Mercury-related fish-consumption advisories are widespread in the coastal plain of the southeastern U.S., where atmospherically deposited mercury interacts with an abundance of wetlands and high-dissolved organic carbon (DOC), acidic waters. Recent trends in decision-making processes require knowledge of mercury cycling at a variety of spatial scales (e.g., mesoscale watersheds, regions) and within diverse land cover types to better understand and manage the effects of this challenging water quality issue. Watershed models are primary tools for advancing questions related to such ecological exposure research. Spatially-explicit process-based watershed models can (1) improve spatial and temporal linkages between controls on environmental processes and subsequent water quality when observational studies are limited and (2) predict future changes in surface waters by using mathematical formulations. However, the science of spatially-explicit watershed scale mercury modeling is just beginning to emerge and most approaches have not been applied in mixed land cover, coastal plain watersheds. In response to this gap in current knowledge, we quantify total mercury (HgT) concentrations and fluxes from McTier Creek Watershed, South Carolina, USA, using three novel independently developed watershed mercury models (a grid based watershed mercury model (GBMM), the VELMA-Hg model, and the TOPMODEL-Hg model) and measured in-stream HgT concentrations and fluxes. The study watershed is located in an upper coastal plain landscape, an area with more diverse land cover, a larger drainage area, and a different geophysical setting than many previous sites of mercury research in North America, i.e. small forested headwater boreal or northern forested catchments. Therefore, we aim to improve the characterization of mercury cycling in coastal plain watersheds, identify important watershed processes influencing total mercury loadings to surface waters on daily and seasonal time scales, and advance the developing science of watershed-scale mercury modeling. Based upon our understanding of the diverse mercury dynamics represented within each model, simulated HgT fluxes at the watershed outlet using these models, and observed HgT data, this study moves toward our goals.

WS7-O5 — 9:30-9:45
IN SITU OPTICAL MEASUREMENTS AS PROXIES FOR AQUEOUS MERCURY
Authors: SHANLEY, James B.1, AIKEN, George R.1, PELLERIN, Brian A1, SARACENO, JohnFranco1, BERGAMASCHI, Brian A.1, DRISCOLL, Charles T.2, RISCASSI, Ami3
(1) U.S. Geological Survey, jshanley@usgs.gov; (2) Syracuse University; (3) University of Virginia.

Recent advancements in inexpensive in situ optical sensors now permit continuous measurements that reveal information about the quantity and quality of organic matter. Due to the close relation between organic matter and mercury transport, these measurements have been applied to generate continuous records of aqueous mercury (Hg) species by proxy. One example measurement is fluorescing dissolved organic matter (FDOM), measured by excitation at 370 +/- 10 nm and detecting emission at 460 +/- 60 nm. Typically only about 2% of organic matter fluoresces, but the measurement is highly sensitive and fairly specific to the fraction of DOM that is associated with Hg transport. We have applied unfiltered FDOM measurements in three northeastern USA forested research catchments, based on previously observed strong relations of dissolved Hg to dissolved organic carbon (DOC) and even stronger relations (r2>0.9) to laboratory measurements of the hydrophobic acid fraction of the DOC (HPOA) and filtered UV absorbance at 254 nm. Dissolved Hg correlations with the field measurements were somewhat lower due to occasional interference of FDOM by turbidity. However, with accurate and continuous turbidity measurements, one can compensate for this source of error. Optical turbidity measurements have the added advantage of serving as a proxy for particulate organic matter, which is often highly correlated to particulate Hg, the dominant form of Hg export in some streams. By combining these proxies, it is possible to quantify the majority of Hg flux in these streams. Because dissolved and particulate Hg both vary strongly but not always predictably with flow, these high frequency optical proxies greatly improve the accuracy of Hg flux calculations. The high temporal resolution also allows inference of in-stream dynamics and processes controlling DOC and Hg. These continuous data series will foster improvements to models of when and how inorganic ionic and particulate Hg moves to downstream methylation sites. We will also present examples in which optical measurements serve as proxy indicators for dissolved methylmercury.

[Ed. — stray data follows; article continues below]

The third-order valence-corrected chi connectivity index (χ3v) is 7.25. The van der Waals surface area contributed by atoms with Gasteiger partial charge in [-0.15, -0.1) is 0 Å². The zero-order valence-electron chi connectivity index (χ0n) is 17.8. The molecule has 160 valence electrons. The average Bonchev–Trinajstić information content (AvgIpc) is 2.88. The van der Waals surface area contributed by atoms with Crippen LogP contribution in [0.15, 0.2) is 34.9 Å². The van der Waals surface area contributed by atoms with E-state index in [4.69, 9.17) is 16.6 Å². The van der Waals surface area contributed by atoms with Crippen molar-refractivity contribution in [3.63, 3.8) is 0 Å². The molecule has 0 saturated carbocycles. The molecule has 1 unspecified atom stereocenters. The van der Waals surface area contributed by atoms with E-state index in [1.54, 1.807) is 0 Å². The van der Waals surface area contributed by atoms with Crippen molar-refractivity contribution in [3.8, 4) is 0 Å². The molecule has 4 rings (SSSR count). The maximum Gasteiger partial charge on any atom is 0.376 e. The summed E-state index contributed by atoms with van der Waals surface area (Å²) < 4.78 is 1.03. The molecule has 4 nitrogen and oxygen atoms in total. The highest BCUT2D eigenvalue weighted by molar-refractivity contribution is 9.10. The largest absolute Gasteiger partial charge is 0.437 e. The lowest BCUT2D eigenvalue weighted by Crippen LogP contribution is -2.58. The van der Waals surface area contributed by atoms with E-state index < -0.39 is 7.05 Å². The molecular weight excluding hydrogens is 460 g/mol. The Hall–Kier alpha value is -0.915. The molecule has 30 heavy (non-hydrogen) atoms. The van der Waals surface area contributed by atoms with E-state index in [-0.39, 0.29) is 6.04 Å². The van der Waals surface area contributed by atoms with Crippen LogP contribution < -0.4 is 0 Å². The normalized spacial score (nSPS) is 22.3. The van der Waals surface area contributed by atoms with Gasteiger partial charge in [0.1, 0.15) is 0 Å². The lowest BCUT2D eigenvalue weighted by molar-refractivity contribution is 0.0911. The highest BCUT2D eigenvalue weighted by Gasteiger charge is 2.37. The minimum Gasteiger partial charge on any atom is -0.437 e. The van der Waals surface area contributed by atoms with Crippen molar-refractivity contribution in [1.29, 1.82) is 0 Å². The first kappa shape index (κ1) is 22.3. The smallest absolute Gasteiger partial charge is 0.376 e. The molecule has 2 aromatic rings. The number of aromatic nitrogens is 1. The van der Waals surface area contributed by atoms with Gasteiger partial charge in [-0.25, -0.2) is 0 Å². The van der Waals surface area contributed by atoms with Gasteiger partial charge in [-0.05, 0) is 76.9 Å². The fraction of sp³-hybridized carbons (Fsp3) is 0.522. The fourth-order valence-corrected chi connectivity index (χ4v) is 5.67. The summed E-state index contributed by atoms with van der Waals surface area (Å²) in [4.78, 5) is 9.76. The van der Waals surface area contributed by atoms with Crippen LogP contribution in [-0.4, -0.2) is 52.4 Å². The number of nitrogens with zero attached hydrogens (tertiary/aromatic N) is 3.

WS7-O6 — 9:45-10:00
LANDSCAPE CONTROLS ON TOTAL AND METHYL MERCURY IN THE UPPER HUDSON RIVER BASIN OF NEW YORK STATE
Author: BURNS, Douglas A1
(1) U.S. Geological Survey, daburns@usgs.gov